Native Americans and the First Thanksgiving
The Thanksgiving holiday is when Americans try to spend time with family, eat a tasty meal, and give thanks for the important things in life. This year, the holiday falls on November 25.
The historical facts of the holiday, however, have long been debated.
Ramona Peters is responsible for the historic preservation of the Mashpee Wampanoag Tribe in the State of Massachusetts. The Native American group was part of what is said to be the first Thanksgiving in 1621.
She describes the first Thanksgiving thus:
In the fall of 1621, early settlers called Pilgrims celebrated their first successful harvest in the New England region of present-day United States. They celebrated by firing guns and cannons at Plymouth. The noise startled the ancestors of the modern Wampanoag Nation. So they went to investigate.
That’s how natives came to experience the first Thanksgiving, Peters said. She added that the era was marked by distrust and tension.
The description of the events suggests that the paintings showing Native Americans sitting for a peaceful meal with colonial families are largely a lie.
The Wampanoag may have shared food with the Pilgrims during their fact-finding mission. But they also hunted for food and likely ate things very different from the foods associated with today’s Thanksgiving holiday.
What was served the first Thanksgiving?
What was actually eaten on that first Thanksgiving was probably very different from turkey, potatoes and Padding that many American families eat today. This information comes from an expert at Plimoth Plantation, a living history museum in Plymouth, Massachusetts.
“We… know that turkey was plentiful at Plymouth Colony, but we don’t know for sure that it was served with the meal,” Plimoth Plantation’s Kate Sheehan told VOA in an email. She also thinks that seafood could have been part of the food served. “Mussels, lobster and eel were also available and enjoyed by both the English and the Wampanoag.”
Plimoth Plantation attempts to copy the Plymouth Colony established by English settlers in the 1600s. Modern experts can make educated guesses about what could have been the first Thanksgiving table. It is likely that many types of vegetables and herbs were among the foods available.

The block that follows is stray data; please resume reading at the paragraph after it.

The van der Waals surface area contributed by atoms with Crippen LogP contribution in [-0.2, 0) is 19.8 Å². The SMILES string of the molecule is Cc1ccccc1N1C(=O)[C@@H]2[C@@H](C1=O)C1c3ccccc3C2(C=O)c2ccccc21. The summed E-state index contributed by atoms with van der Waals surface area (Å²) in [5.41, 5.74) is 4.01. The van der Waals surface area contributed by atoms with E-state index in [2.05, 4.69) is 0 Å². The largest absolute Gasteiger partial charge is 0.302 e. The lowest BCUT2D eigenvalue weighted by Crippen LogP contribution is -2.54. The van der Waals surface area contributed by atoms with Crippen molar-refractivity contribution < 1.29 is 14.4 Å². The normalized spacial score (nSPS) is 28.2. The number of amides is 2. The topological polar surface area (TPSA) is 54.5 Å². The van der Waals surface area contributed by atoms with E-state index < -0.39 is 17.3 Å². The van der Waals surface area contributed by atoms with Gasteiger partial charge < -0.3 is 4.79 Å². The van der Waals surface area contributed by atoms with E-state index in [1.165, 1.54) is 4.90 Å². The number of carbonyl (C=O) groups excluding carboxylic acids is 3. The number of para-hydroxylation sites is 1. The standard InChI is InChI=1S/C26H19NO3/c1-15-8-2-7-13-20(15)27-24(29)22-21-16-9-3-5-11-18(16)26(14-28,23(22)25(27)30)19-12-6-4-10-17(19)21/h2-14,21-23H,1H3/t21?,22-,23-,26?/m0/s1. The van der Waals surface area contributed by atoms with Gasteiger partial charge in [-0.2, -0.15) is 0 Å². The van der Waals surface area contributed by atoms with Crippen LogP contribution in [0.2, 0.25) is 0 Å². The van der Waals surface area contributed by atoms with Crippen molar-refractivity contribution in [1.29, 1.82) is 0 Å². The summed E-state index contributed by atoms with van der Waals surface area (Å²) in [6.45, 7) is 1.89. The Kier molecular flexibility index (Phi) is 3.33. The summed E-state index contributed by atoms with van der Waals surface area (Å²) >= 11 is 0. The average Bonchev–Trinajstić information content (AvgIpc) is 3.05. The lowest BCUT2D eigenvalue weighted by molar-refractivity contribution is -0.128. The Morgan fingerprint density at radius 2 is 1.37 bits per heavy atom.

“English gardens probably produced cabbages, carrots, cucumbers, beetle (or cabbage), parsnips, turnips, beets, onions, radishes, lettuce, and spinach, as well as sage, thyme, parsley, marjoram, fennel, anise and dill,” Sheehan mentioned.
“Wampanoags and English women too cultivated beans and squash, including pumpkins,” she added.
When did they celebrate?
Americans now celebrate Thanksgiving on the fourth Thursday in November. But historians don’t know the date of the very first Thanksgiving.
“We know it took place over three days between mid-September and early November 1621, and was considered a celebration of the harvest after a successful planting of multicolored flint corn,” Sheehan explained.
It wasn’t until 1863, during the Civil War, that Thanksgiving became a national holiday. Some explanations say that President Abraham Lincoln supported the idea of a idealistic Thanksgiving in hopes of bringing the country together.
Peters, of the Mashpee Wampanoag Tribe, said a woman named Sarah Josepha Hale played a role in the development of the party. Hale was the editor of an influential women’s magazine. She said Hale told President Lincoln that a national Thanksgiving holiday would help unite the war-torn country.
“It was a socio-political decision to try to bring the North and the South together after the Civil War to have this national holiday,” Peters said.
“It was actually a pretty smart decision to establish something to unite families. During the civil war, many families split in two, brother against brother.
How do Native Americans celebrate today?
Today, Native Americans celebrate Thanksgiving in different ways. Some see it as a day of mourning for the destruction colonization and displacement have wreaked on their people. Others gather with their families, but they do not think of the Pilgrims.
Peters said native people celebrate many thanksgivings throughout the year. They celebrate when certain harvest or when fish return to lay their eggs in nearby waters.
Giving thanks, Peters added, is a big part of the spiritual life of Wampanoag members.
I am Jill Robbins. And I’m Mario Ritter.
Editor’s note: This story is adapted from a VOA report first published on November 22, 2018.
Dora Mekouar reported this story for VOA. Mario Ritter Jr. adapted it for VOA Learning English with additional material. Ashley Thompson was the editor.
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words in this story
to guess -not. an attempt to give an opinion or answer about something when you don’t know much about it or are unsure
idealistic –adj. insights from a person who believes it is possible to live by very high standards of behavior and honesty
cultivate -v. grow, raise or develop
table -not. a piece of furniture that has a flat top and one or more legs
certain –adj. used to modify something or someone not specifically named
grass -not. plant or part of plant used as medicine or to prepare food
Padding -not. a mixture of seasoned foods that is often put inside another food